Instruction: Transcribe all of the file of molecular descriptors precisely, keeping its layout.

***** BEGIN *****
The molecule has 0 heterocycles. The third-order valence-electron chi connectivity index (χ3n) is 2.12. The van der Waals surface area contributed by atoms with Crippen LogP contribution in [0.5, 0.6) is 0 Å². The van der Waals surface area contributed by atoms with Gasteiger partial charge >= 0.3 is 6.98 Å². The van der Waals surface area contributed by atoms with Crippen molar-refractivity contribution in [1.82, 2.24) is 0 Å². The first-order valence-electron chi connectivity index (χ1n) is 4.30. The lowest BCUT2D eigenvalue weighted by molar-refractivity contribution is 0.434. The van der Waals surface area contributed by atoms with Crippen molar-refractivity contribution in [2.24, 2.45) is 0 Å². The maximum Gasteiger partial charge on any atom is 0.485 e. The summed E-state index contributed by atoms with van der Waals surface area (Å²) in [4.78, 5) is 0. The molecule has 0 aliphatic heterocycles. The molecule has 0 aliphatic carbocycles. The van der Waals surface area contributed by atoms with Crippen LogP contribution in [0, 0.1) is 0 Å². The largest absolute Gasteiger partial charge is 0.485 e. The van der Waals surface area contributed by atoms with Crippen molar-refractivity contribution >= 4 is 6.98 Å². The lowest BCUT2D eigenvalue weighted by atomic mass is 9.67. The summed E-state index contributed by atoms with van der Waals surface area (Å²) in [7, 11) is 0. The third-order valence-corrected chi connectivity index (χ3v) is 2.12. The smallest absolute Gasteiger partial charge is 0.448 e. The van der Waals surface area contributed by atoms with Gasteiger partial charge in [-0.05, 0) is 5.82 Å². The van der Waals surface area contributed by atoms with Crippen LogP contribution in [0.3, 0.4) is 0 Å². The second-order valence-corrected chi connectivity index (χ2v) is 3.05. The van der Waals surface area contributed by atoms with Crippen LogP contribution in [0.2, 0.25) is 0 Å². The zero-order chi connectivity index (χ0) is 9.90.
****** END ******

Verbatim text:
The molecule has 0 heterocycles. The third-order valence-electron chi connectivity index (χ3n) is 2.12. The van der Waals surface area contributed by atoms with Crippen LogP contribution in [0.5, 0.6) is 0 Å². The van der Waals surface area contributed by atoms with Gasteiger partial charge >= 0.3 is 6.98 Å². The van der Waals surface area contributed by atoms with Crippen molar-refractivity contribution in [1.82, 2.24) is 0 Å². The first-order valence-electron chi connectivity index (χ1n) is 4.30. The lowest BCUT2D eigenvalue weighted by molar-refractivity contribution is 0.434. The van der Waals surface area contributed by atoms with Crippen molar-refractivity contribution in [2.24, 2.45) is 0 Å². The maximum Gasteiger partial charge on any atom is 0.485 e. The summed E-state index contributed by atoms with van der Waals surface area (Å²) in [4.78, 5) is 0. The molecule has 0 aliphatic heterocycles. The molecule has 0 aliphatic carbocycles. The van der Waals surface area contributed by atoms with Crippen LogP contribution in [0, 0.1) is 0 Å². The largest absolute Gasteiger partial charge is 0.485 e. The van der Waals surface area contributed by atoms with Crippen molar-refractivity contribution >= 4 is 6.98 Å². The lowest BCUT2D eigenvalue weighted by atomic mass is 9.67. The summed E-state index contributed by atoms with van der Waals surface area (Å²) in [7, 11) is 0. The third-order valence-corrected chi connectivity index (χ3v) is 2.12. The smallest absolute Gasteiger partial charge is 0.448 e. The van der Waals surface area contributed by atoms with Gasteiger partial charge in [-0.05, 0) is 5.82 Å². The van der Waals surface area contributed by atoms with Crippen LogP contribution in [0.3, 0.4) is 0 Å². The second-order valence-corrected chi connectivity index (χ2v) is 3.05. The van der Waals surface area contributed by atoms with Crippen LogP contribution in [0.2, 0.25) is 0 Å². The zero-order chi connectivity index (χ0) is 9.90.